so that it examined many files in parallel. This enabled them to categorize
larger groups of music than was previously possible, said Cilibrasi. The
method was able to handle 60 items, but works best with sets of 20 to
30 items Vitanyi said.
The researchers tested the method by having it categorize increasingly
similar files. The program correctly classified a group of 12 very different
types of files: gene sequences, excerpts from a novel, classical MIDI
files, jazz MIDI files, and linux and java computer code.
The algorithm was 85.8 percent accurate in distinguishing the
genres of 36 classical, jazz and rock pieces. The program placed some
of the rock music in a separate group near the main rock music group,
and classified a pair of Bach preludes and a Chopin piece in the other
The apparent misclassifications could be errors of the program,
or could reveal less apparent likenesses among specific pieces in different
genres, according to Cilibrasi.
The method was more accurate at sorting music by composer within
genres, especially with smaller groups of music. It was 95.8 percent accurate
in sorting 12 Bach, Chopin and Debussy pieces; 89.5 percent accurate in
sorting 32 pieces from Bach, Chopin, Debussy and Haydn; 84.4 percent accurate
when 28 pieces from Beethoven, Buxtehude and Mozart pieces were added
to the mix; and 86 percent accurate in sorting 34 symphonies from Haydn,
Mozart, Beethoven, Schubert and Saint-Saens.
Applying methods from computational biology and information theory
to music is not new, said Elaine Chew, an assistant professor of industrial
and systems engineering at the University of Southern California. The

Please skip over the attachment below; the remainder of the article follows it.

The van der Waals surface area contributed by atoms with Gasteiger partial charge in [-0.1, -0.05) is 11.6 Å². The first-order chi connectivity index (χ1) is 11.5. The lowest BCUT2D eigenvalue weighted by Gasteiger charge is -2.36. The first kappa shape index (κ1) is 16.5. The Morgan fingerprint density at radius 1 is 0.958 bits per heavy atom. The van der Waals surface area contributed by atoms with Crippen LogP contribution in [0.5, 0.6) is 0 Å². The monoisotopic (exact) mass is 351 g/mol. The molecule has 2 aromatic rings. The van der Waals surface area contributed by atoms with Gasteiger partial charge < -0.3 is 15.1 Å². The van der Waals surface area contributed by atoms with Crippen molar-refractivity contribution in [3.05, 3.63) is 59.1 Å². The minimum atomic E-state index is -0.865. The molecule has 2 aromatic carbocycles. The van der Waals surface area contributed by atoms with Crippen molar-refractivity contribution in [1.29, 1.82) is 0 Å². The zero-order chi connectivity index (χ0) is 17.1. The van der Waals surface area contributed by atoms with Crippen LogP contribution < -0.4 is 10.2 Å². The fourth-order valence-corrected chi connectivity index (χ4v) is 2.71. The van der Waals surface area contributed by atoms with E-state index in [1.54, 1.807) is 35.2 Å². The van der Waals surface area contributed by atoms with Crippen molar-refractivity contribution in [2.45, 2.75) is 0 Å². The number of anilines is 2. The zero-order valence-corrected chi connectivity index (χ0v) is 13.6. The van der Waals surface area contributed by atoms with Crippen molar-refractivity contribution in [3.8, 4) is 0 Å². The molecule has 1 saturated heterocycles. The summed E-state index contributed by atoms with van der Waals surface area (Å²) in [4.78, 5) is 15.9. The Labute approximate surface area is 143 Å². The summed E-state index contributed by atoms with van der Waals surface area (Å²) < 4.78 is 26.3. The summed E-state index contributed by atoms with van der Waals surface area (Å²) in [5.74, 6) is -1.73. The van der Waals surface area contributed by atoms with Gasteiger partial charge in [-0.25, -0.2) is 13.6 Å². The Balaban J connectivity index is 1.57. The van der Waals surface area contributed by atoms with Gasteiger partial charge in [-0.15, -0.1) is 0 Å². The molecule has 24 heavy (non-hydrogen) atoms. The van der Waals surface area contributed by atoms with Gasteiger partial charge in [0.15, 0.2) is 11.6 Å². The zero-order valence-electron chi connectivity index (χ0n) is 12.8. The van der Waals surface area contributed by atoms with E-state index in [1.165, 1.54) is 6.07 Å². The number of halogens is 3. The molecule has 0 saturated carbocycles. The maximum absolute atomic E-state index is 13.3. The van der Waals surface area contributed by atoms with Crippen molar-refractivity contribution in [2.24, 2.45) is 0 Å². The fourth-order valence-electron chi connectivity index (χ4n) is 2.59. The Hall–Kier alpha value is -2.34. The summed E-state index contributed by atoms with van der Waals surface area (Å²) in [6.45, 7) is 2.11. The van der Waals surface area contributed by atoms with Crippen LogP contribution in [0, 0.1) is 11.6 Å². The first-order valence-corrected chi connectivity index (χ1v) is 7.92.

challenge, however, is finding a practical way to implement the theory,
The particular metrics the researchers chose have had previous
success in building phylogeny trees to help in classifying mitochondrial
genes and Eurasian languages, Chew added. "What is new is the application
of these methods to music classification," she said.
Further work needs to be done in order to better understand what
it means for two pieces to be close according to the researchers' metrics,
said Chew. In addition, it appears that the method doesn't work well with
larger data sets, she said. This "would limit its applicability to the
classification of today's digital music libraries," she said.
This type of research, however, does have potential practical
applications, said Chew. "Similarity metrics are a critical part of query-by-humming
and... query-by-example systems," she said. These types of metrics also
form the core of music search and recommendations systems for personalized
music applications, she said.
The basic software works to detect patterns that appear meaningful,
said Cilibrasi. "We still lack... a clear idea of the best way to practically
use these techniques," he said. "We think [they] need to be applied to
a larger variety of subject areas."
The researchers are currently working on making the algorithm
more consistent, and developing better methods of visualizing the information
that the algorithm brings to light, said Cilibrasi. "A binary tree is
not the only way to visualize this information. We may consider using
arbitrary trees or other pictures," he said.
The basic method could also be applied to disciplines like art
history and forensics, said Cilibrasi.
Cilibrasi and Vitanyi's research colleague was Ronald de Wolf at
CWI. The research was funded by the Netherlands Organization for Scientific
TRN Categories: Databases and Information Retrieval
Story Type: News
Related Elements: Technical paper, "Algorithmic Clustering
of Music," posted on the Computer Research Repository (CoRR) at arxiv.org/abs/cs.SD/0303025;
"The Similarity Metric," presented at the 14th Association for Computing
Machinery-Society for Industrial and Applied Mathematics (ACM-SIAM) Symposium
on Discrete Algorithms, January 12-14, 2003 and posted at www.cwi.nl/~paulv/selection.html
April 23/30, 2003